Kitcher seems committed to the reality of liz. He proposes an object, the career of which consists of the last decade of Bertrand Russell and the first decade of his dog Bertie. There is no decisive objection against the reality of this Bert-cum-Bert, but it does not count as a creature in our taxonomy. Moreover, there is no reason to adopt a taxonomy that would distinguish this gerrymandered monster. That is just about the categories we have decided to recognize however, not about whether there really is such a thing in the world.

Kitcher does not give a name to this position, but it is more promiscuous than Dupre's promiscuous realism. This is unfortunate, because there is no natural term for something that is more than promiscuous. Orgiastic realism? Many other jokes suggest themselves, but I leave them as an exercise for the reader.


* This formulation is a direct quote from Robert M. Martin's chatty textbook Scientific Thinking, p. 215.

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D-cog in d-machine 
This is the last entry written in a Hungarian cafe. It's a revised version of the d-cog paper, and this aside that did not make the cut:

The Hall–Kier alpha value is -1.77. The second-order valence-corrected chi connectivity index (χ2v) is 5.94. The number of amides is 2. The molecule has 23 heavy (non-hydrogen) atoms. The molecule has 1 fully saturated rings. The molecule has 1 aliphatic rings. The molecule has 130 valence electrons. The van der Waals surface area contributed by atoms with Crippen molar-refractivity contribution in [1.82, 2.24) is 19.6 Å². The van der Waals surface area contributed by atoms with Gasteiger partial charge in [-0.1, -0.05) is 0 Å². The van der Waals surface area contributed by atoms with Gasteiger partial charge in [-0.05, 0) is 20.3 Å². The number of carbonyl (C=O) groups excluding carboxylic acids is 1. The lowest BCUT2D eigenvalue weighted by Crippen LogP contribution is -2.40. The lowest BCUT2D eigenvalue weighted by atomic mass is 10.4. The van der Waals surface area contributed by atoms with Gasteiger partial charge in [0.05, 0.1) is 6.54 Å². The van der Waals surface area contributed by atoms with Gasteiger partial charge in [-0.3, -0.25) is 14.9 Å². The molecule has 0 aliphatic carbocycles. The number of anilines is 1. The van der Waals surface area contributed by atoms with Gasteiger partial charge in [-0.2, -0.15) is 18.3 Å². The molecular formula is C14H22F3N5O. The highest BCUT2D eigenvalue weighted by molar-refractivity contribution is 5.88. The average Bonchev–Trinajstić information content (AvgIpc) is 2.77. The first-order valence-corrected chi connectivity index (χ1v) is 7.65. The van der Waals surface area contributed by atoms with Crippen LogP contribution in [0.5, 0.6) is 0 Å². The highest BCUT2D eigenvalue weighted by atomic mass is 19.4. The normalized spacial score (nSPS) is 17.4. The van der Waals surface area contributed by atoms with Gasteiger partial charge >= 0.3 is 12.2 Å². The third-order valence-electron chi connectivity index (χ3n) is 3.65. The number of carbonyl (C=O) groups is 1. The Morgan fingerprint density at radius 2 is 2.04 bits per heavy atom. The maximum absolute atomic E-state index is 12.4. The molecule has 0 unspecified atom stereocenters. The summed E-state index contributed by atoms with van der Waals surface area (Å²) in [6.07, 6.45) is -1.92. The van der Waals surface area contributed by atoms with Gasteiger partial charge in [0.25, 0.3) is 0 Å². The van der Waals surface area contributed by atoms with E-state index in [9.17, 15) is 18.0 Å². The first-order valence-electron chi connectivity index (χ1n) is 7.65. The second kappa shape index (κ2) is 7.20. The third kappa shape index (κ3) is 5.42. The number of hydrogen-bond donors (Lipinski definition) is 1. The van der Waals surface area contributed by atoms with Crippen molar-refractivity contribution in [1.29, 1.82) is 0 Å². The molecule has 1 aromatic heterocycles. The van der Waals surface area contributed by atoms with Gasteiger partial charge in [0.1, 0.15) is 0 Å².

Some authors distinguish between collective cognition and distributed cognition, both of which are distinct from individual cognition. In individual cognition, the cognitive activity is done by one person and the representations are all contained in the mind of that person. In collective cognition, several people are involved and the task is not merely the sum of their individual cognitive tasks. In distributed cognition, the task is carried out by one or more people along with cognitive artifacts like chalk-boards, computers, and whatall else.

The distinction does not strike me as being important, and I do not think we need jargon to mark it. As I use the phrase, distributed cognition (d-cog) includes all the non-individual cognition: cases that involve artifacts and also those that involve multiple agents but no artifacts. Two reasons: